Moved, That the House do not insist in its Amendment No. 3 to which the Commons have disagreed for their reason numbered 3A.—(Lord Rooker.)

Lord Hanningfield

rose to move Amendment No. 3B, as an amendment to the Motion that the House do not insist on its Amendment No. 3 to which the Commons have disagreed for their reason numbered 3A, leave out "not".

The noble Lord said

My Lords, I hear and thank the Minister for what he has said and we thank the Government for the discussions and the concessions that have been made. Many of those were a result of our discussions in this House. I feel strongly about the amendment and I shall go into the reasons why. Throughout the Bill, I have felt that the Government have got it wrong.

I accept, as do Members on these Benches, that the Government will have a new planning system and ultimately new spatial strategies. Indeed, we are working on them in the eastern region. I am a Member of this House and, as everyone knows, I am the leader of a large local authority. As such. I like to make things happen. As a Member of this House, I am debating legislation, which is different, but locally I am an action man. I sincerely believe that my amendment is more likely to make things happen than the Government's system of enormous regional spatial strategies and a local council delivery plan in most of the country through the counties and districts.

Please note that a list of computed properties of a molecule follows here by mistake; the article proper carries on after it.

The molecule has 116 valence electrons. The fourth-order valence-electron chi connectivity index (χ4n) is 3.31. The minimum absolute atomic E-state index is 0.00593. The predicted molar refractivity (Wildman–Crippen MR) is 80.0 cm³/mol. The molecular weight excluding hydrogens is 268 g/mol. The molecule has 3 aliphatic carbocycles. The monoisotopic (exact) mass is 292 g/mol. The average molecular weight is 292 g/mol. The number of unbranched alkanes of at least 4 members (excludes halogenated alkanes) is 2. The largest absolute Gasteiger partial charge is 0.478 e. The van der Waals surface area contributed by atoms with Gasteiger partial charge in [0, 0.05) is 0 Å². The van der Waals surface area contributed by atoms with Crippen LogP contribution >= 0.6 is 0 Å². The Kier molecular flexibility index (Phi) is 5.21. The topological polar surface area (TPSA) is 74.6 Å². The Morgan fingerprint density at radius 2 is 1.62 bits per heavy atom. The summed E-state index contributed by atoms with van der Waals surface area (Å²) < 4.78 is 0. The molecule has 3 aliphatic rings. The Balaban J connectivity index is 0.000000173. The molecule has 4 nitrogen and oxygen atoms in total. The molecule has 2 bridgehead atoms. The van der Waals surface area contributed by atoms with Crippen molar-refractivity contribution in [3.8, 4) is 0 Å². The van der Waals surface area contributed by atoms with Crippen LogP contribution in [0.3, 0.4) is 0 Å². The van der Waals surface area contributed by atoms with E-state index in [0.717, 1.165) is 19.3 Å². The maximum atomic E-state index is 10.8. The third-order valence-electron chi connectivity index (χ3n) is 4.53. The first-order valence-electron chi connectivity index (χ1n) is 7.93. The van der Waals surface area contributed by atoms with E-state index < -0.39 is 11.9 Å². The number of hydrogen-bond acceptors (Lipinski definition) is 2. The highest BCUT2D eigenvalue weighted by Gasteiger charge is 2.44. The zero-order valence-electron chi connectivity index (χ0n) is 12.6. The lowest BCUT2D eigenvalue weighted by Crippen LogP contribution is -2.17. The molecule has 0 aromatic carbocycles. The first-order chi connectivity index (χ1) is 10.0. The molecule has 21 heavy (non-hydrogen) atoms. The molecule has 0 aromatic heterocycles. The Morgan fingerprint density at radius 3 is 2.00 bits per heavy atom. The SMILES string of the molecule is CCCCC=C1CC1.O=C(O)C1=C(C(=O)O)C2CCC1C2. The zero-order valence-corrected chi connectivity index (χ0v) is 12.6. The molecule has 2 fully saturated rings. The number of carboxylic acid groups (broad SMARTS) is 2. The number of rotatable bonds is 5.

I will go so far as to say that if we do not look at the provision again, we shall be able to say, "We told you so". The previous Minister for local government, Hilary Armstrong, wanted a standards board but I argued that it was better to act locally. The Government have reverted to that idea. We made the same point in respect of best value, for instance, and the Government have accepted our suggestion that the procedure should not be so complicated. I am now moving an amendment which will help the Government to deliver what they want to deliver.

My county is in the midst of a great deal of development and we are working in conjunction with that—no one has said that it will work independently. The noble Lord, Lord Rooker, referred to Milton Keynes, which is my example of the Government creating a precedent. They are looking at a sub-regional spatial strategy which will take over the regional spatial strategies.